WBBR
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WBBR
WBBR
WBBR Bloomberg 1130 logo.png
CityNew York, New York
Broadcast areaNew York metropolitan area
BrandingBloomberg Radio
"Bloomberg Eleven-Three-O"
Slogan"The World is Listening."
"It's business, to your ears."
Frequency1130 kHz
First air date1922 (as WAAM, Newark, New Jersey)
FormatFinancial News
Power50,000 watts
ClassA (clear-channel)
Facility ID5869
Transmitter coordinates40°48?39?N 74°02?24?W / 40.81083°N 74.04000°W / 40.81083; -74.04000Coordinates: 40°48?39?N 74°02?24?W / 40.81083°N 74.04000°W / 40.81083; -74.04000
Callsign meaningBloomberg Business Radio
Bloomberg Radio
Former callsignsWAAM (1922-1925)
WODA (1925-1934)
WNEW (1934-1992)
AffiliationsBloomberg Radio
Westwood One News
NBC Sports Radio
OwnerBloomberg L.P.
(Bloomberg Communications Inc.)
WebcastListen Live (via iHeartRadio)
Websitewww.bloombergradio.com

WBBR (1130 kHz) is an AM radio station licensed to New York City. It serves as the flagship station of Bloomberg Radio, Bloomberg L.P.'s radio service, headed by former New York City Mayor Michael Bloomberg. The station offers business and financial news reports 24-hours a day, along with relevant local news updates and interviews with corporate executives, economists and industry analysts.[1] The studios are in Bloomberg Headquarters on Lexington Avenue and 59th Street, in Midtown Manhattan.

Broadcast Signal

WBBR is a Class A clear-channel station, broadcasting at 50,000 watts, the maximum power for commercial AM radio stations. By day, it uses a non-directional antenna. But at night, to protect other stations on AM 1130, it uses a directional antenna, nulled away from the west and southwest. (Two other Class A stations are found on AM 1130, CKWX Vancouver and KWKH Shreveport.) The four-tower antenna array is located in Carlstadt, New Jersey, near the Hackensack River, about 15 miles from Manhattan.[2]

Programming

Weekdays

The original Bloomberg Radio weekday news format divided each hour of the day into six 10-minutes segments, containing financial market updates, business headlines, traffic, weather, sports, a human interest piece or a general updates about cultural happenings.[3] However, by 2010, Bloomberg Radio had shifted from a headline service to a discussion-based format in order to offer more in-depth market and economic analysis. Each day, the station broadcasts more than 20 live interviews with economists, market analysts, authors and politicians on shows such as Bloomberg Surveillance with Tom Keene, which airs weekday mornings from 7 a.m to 10 a.m.[4] Late nights and early mornings, WBBR airs "Daybreak Asia" and "Daybreak Europe," carried from Bloomberg television services on those continents.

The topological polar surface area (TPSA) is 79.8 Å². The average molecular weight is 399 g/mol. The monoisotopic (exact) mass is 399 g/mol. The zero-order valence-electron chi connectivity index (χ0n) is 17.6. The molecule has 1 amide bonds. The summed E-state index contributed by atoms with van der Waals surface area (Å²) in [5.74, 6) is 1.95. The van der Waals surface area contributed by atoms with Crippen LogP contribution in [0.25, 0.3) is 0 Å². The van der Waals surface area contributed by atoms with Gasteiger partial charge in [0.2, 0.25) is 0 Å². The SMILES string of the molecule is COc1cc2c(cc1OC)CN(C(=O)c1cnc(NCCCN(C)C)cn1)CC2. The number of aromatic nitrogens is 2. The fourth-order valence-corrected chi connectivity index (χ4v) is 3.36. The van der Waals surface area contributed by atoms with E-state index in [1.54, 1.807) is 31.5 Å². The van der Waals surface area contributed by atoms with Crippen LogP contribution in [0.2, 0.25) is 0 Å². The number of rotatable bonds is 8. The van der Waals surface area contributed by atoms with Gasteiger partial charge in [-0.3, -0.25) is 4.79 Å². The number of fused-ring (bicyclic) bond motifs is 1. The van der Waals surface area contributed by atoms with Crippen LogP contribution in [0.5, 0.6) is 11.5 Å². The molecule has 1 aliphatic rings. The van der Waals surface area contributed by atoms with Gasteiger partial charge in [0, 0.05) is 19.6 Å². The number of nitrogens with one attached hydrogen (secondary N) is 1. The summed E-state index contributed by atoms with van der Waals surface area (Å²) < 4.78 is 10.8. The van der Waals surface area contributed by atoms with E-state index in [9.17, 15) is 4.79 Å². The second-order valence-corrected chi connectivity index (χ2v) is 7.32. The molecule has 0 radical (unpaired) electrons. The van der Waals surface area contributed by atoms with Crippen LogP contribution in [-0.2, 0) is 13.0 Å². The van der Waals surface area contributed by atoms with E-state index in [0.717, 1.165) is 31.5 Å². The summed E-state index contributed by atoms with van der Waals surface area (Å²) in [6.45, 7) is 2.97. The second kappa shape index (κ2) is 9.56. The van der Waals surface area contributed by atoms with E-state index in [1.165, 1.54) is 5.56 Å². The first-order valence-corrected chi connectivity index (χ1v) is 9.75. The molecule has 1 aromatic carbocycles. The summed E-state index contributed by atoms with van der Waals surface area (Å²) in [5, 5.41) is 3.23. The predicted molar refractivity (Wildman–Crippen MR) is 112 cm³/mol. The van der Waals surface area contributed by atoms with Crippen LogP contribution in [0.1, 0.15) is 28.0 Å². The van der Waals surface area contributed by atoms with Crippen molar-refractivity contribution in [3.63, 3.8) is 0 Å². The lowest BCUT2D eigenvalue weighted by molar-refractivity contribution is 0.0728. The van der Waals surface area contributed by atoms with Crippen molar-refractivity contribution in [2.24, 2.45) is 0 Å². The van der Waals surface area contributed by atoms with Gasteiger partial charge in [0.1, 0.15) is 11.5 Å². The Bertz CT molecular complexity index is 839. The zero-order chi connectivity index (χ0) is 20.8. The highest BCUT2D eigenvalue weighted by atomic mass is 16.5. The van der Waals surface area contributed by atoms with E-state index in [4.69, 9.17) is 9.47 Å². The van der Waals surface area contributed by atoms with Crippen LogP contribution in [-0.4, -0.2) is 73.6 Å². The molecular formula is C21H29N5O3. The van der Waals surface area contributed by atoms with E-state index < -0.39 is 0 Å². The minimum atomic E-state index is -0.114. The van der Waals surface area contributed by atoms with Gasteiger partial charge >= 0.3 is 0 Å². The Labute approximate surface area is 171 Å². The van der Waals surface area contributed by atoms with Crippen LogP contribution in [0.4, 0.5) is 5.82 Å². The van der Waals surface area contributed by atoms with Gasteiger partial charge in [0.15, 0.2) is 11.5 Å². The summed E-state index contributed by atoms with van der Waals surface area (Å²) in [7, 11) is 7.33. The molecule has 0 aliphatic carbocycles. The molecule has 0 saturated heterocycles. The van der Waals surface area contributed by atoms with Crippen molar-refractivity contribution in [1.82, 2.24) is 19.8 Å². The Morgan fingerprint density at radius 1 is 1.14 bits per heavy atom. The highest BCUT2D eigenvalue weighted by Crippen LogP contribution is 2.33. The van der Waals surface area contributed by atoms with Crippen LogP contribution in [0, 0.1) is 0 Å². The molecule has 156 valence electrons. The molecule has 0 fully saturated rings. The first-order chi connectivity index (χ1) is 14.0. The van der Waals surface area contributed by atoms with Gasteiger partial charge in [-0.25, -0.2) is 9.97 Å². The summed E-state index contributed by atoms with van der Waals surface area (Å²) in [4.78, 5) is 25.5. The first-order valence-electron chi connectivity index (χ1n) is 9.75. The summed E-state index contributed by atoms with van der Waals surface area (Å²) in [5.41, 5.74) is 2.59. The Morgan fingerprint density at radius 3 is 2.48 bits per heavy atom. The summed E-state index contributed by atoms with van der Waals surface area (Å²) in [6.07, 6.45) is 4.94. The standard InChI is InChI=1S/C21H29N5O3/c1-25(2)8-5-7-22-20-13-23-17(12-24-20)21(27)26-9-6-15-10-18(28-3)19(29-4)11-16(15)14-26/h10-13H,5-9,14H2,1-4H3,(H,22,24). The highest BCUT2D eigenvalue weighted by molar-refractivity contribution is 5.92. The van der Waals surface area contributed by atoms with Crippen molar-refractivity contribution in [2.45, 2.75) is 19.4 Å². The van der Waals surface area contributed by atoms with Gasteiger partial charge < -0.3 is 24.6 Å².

Weekends

From Friday evening after the U.S. stock markets close, until Sunday evening, when Asian markets open, WBBR airs hour-long shows on business-related subjects. There are programs on politics, law, sports, a columnists roundtable discussing news stories from the past week, and interviews with successful business leaders. WBBR breaks from the radio network on Sundays to carry the audio from Meet The Press, Fox News Sunday and This Week with George Stephanopolis. On weekends, WBBR begins most hours with Westwood One News briefs.

Bloomberg Radio Simulcasts

An audio simulcast of most Bloomberg Radio programming is available on Sirius XM Satellite Radio, Channel 113. Additionally, Bloomberg programming is syndicated to local radio stations across the country. Bloomberg stations are heard in Washington, D.C. {WDCH-FM 99.1), San Francisco (KNEW 910 AM) and Boston (WRCA 1330 AM and FM 106.1). Bloomberg does not own these network stations, but instead has leasing arrangements with Entercom (D.C.), iHeartMedia (San Francisco) and the Beasley Broadcast Group (Boston). Each station airs its own local news, weather, traffic and commercials during network cutaways.

Bloomberg Radio has a live stream on Bloomberg.com.,[4] separate from the audio heard on 1130 WBBR.

Sports Programming